Thank you Disappearinghead, I definitely appreciate your opinion. I'm not trying to make a statement on what is or isn't right... I just like to pose questions that have gotten me to think for others to see.

                  2. 68
                    paarsurreyposted 5 years ago in reply to this

                    -- and humbly.

                  3. MelissaBarrett profile image61
                    MelissaBarrettposted 5 years ago in reply to this

                    Okay, I'll roll with that.  But, I don't think that statement is completely relevant in the conversation.  There indeed may be only one God (or a billion or none) but there are as many ways to worship him/her/it/they as there are human beings.

                    I look at it using my children as an example... All of them make me happy/proud but they all do it in different (and sometimes opposite) ways. For example, my middle son joining a band makes me happy because he has trouble socially and creatively but does exceedingly well academically (usually)... My oldest son joining a band made me groan because my house already is overrun with teenagers and guitars when I wish there were a few more books being carried in by him. 

                    The point is each would make me happy by doing seemingly opposite things, yet both are my children.  Separate paths to pleasing their creator (in this case, literally me)

                    Spiritually, I believe that if there is a God(s) that there are many paths to understanding/living for him.  To take it further, I believe that the same God is worshiped by every religion(even atheism).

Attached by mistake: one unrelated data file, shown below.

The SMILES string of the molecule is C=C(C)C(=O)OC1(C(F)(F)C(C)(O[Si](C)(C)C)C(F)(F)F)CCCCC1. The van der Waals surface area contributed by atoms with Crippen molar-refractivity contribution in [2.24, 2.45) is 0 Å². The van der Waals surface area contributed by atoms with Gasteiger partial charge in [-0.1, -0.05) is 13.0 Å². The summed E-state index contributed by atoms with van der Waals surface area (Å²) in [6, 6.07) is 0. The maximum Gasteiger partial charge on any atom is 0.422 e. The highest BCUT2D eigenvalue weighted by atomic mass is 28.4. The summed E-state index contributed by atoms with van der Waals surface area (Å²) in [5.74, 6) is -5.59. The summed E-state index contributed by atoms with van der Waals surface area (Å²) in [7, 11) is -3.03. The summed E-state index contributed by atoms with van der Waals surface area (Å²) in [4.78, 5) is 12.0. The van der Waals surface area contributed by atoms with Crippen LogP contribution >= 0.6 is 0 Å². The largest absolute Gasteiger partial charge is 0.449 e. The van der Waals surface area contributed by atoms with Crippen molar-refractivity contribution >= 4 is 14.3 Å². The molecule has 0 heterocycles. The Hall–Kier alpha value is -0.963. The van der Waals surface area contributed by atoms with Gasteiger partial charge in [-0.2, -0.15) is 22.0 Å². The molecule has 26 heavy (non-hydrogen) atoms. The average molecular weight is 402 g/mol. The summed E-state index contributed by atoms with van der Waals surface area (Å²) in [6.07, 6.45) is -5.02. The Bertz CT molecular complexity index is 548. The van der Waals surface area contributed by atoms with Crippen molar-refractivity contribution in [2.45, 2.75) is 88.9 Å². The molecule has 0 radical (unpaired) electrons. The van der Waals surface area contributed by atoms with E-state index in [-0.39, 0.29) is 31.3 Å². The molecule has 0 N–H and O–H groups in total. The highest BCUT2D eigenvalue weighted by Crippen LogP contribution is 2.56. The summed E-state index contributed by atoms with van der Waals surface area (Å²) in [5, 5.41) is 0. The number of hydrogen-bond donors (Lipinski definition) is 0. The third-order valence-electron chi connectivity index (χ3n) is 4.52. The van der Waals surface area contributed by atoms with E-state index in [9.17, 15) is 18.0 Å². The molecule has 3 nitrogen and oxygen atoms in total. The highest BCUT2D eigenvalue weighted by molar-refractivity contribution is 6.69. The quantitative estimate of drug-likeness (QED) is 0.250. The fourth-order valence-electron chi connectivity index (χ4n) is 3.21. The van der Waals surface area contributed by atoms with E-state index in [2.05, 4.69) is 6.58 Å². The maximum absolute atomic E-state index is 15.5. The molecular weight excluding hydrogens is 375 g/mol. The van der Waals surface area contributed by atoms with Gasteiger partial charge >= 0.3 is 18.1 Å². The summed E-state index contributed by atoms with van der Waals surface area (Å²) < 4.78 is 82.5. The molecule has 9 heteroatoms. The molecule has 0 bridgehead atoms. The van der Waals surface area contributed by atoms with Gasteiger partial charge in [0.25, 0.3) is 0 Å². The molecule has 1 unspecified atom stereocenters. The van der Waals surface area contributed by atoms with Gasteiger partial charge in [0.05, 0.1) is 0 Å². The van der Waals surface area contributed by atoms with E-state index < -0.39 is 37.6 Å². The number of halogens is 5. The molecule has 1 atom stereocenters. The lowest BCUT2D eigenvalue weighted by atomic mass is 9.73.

2. 68
                  paarsurreyposted 5 years ago in reply to this

                  Buddha got revelation from the Creator God; the Buddhists could not record it in the original language that would have reached us.

                  Same happened with the Hindus; they could not preserve the Word revealed on Krishna in the original laguage.

                  We see the same phenomenon happening with Zoroaster, with Moses and Jesus.

                  I thing the message was the same for the Creator God; but it could not be well recoreded by the people; it has been human failing.

                  1. couturepopcafe profile image61
                    couturepopcafeposted 5 years ago in reply to this

                    paars - you have a good point here.  The translations have made things difficult to compare and contrast because they are far from the original messages.